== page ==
Case study: Nike
- Language and Lexicon
- Features of Language
- Language Structure
- Language Processing and Cognitive Psychology
Nike is the largest manufacturer of sports equipment in the world, and sponsors the greatest athletes globally. This American company, founded in 1972 by Phil Knight and Bill Bowerman established this image, especially in the 1970s, in the context of the development of sports entertainment.
In 1981 Nike became the number 1 sport shoe manufacturer in the U.S., and went public that year. Today, Nike has 675,000 employees worldwide and the sales of the group in 2006 were 15 trillion dollars, an increase of 9% over the previous year. The group also has 6 subsidiaries, which are the Cole Haan Holdings, Nike Bauer Hockey, Hurley International LLC, Nike IHM, Converse, and Exeter Brands Group LLC.
The demand is mainly on the European market with three countries dominating Britain, France and Germany, representing 68% of sales of athletic footwear and 77% of clothing sales in 1992.
It is noticed that growth in sales of shoes is more than encouraging in Spain. Regarding the differences in demand based products, demand for shoes, the brand does not know the same growth as that of textiles.
There is also a pronounced seasonality of Nike products. In summer and fall, sales tend to increase significantly which causes a duty to inventory management in order not to mass produce during peak demand.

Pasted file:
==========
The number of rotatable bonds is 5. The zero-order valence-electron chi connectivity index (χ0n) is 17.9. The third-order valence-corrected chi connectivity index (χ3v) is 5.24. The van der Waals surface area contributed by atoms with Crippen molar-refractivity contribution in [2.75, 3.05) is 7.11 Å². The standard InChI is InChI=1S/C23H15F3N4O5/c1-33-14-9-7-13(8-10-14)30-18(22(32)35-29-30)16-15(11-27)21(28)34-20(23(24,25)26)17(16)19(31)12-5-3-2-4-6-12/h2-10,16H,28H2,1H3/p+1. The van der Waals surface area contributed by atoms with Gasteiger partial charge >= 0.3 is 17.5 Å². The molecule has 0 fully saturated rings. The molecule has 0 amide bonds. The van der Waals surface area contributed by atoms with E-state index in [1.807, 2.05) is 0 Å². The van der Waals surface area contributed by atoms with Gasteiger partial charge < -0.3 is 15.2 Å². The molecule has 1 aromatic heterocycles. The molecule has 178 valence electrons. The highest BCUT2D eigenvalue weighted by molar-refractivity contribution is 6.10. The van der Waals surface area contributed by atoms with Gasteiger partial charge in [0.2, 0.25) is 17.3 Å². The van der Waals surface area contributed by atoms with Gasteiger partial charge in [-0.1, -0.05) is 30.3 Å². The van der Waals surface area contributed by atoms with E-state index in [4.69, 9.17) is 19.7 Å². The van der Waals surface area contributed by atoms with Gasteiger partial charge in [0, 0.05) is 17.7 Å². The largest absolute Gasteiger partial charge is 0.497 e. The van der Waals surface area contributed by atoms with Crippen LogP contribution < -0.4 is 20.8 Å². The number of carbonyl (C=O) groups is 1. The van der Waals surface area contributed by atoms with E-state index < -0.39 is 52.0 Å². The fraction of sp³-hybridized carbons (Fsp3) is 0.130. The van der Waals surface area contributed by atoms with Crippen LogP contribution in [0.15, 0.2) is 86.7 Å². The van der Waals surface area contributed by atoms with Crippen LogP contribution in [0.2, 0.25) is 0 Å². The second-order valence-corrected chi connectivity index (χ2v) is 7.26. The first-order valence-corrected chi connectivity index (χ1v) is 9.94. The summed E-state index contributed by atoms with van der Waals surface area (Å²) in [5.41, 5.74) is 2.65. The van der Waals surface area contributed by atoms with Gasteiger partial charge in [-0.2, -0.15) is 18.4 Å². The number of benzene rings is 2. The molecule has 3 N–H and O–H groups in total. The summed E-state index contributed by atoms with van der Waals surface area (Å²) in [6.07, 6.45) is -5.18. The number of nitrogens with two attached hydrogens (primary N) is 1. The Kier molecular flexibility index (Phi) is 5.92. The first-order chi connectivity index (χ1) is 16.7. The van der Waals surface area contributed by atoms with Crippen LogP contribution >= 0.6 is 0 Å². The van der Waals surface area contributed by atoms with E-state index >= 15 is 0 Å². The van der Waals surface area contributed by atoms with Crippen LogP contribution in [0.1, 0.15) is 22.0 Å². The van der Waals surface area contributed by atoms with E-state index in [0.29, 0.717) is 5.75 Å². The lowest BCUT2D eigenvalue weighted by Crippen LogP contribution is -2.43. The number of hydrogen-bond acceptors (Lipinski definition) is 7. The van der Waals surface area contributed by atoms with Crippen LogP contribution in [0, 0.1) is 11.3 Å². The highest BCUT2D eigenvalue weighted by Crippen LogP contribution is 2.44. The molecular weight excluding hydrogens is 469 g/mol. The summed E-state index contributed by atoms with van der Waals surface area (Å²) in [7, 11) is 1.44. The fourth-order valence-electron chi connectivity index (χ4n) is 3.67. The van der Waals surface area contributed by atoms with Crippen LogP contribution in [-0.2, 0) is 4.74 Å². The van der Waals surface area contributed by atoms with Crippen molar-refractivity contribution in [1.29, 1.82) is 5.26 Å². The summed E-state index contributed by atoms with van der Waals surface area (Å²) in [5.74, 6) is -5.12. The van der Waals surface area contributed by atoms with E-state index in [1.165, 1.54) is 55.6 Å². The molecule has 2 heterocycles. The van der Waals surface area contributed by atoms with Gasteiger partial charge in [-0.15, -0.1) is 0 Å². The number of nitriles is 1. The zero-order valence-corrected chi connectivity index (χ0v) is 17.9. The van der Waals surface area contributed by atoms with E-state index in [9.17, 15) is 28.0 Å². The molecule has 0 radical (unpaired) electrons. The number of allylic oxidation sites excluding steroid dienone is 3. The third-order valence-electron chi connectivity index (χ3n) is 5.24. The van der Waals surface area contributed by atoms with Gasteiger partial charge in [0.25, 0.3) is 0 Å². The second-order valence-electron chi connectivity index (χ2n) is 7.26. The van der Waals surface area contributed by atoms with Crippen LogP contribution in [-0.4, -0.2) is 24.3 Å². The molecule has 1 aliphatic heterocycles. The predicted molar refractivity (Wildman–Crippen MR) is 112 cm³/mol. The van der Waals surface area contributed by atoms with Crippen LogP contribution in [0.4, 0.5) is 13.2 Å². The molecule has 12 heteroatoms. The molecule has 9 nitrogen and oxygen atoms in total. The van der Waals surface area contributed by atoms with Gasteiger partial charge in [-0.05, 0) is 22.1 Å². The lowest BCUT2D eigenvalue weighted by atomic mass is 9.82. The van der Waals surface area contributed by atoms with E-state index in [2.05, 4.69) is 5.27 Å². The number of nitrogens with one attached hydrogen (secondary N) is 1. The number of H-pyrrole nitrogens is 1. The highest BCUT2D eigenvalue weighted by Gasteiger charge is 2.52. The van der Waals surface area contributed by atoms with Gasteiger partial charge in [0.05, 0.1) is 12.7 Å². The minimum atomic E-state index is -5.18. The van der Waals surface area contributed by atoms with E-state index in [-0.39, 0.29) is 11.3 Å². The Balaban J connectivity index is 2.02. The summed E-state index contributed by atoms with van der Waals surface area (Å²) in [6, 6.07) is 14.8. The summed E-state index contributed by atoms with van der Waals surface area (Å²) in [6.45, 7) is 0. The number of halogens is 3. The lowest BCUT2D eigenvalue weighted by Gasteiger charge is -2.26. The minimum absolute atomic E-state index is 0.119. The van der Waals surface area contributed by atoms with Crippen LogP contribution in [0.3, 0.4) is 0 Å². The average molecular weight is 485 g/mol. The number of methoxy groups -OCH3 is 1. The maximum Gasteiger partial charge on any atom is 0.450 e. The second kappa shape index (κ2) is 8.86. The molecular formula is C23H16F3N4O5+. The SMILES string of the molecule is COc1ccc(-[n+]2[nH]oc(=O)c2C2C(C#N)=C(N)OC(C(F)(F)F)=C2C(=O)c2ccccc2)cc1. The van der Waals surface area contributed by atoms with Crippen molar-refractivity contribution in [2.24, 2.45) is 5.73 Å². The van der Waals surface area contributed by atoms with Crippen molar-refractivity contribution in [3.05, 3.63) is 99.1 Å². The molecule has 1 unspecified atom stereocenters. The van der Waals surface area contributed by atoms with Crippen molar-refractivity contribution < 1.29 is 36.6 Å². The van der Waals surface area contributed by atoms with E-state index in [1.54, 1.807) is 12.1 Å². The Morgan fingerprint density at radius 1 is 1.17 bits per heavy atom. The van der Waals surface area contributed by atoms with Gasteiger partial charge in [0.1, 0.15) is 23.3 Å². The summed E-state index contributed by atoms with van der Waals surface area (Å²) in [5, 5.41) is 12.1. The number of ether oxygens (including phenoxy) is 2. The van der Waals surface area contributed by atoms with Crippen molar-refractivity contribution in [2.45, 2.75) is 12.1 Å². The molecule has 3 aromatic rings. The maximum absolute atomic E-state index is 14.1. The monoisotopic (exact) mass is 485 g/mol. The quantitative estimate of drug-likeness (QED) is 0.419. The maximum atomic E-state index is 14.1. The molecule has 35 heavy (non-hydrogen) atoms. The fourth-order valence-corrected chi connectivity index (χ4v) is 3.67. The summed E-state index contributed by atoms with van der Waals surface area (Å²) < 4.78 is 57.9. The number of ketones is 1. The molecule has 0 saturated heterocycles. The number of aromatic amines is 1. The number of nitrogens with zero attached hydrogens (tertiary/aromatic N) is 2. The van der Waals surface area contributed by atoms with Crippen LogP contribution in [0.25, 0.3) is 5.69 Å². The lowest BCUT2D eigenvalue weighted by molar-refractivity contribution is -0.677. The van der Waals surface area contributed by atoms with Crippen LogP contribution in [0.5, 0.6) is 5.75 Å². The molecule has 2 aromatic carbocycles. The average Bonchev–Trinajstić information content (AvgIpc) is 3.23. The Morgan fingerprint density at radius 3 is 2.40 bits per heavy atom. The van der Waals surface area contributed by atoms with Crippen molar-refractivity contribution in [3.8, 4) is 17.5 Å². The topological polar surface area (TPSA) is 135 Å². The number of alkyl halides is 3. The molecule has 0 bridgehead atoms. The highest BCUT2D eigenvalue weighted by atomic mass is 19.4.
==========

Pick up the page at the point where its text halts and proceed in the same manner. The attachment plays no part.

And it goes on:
Subsequently Nike delivers small quantities of products to retailers to compensate for the shortcomings of its previous forecasts. Nike intends to streamline its production effect by asking retailers to estimate the volume of products they discharge during the coming seasons. In addition, the group separates shipments of textiles and footwear, being careful never to regroup.
For its distribution channel, Nike has chosen to work with specialist distributors of sport. These can be specialist outlets or retailers of sportswear known as Olympus in Britain or Decathlon in France .
These same retailers are also potent Nike abroad mostly. This increases the possibilities of locating in other European countries where Nike had lower sales in 1992. The group tries to develop its sales in particular in Italy and Spain.
The European markets are important, so the brand chose to be present through major retailer specialists, leaders in the sports market, as distribution networks.
In these countries, retailers have their own distribution channels and buy centrally. In the United Kingdom, for example, the top 20 places in distribution represents more than 50% of sales for Nike.
Tags: Nike, retailing, distribution in Europe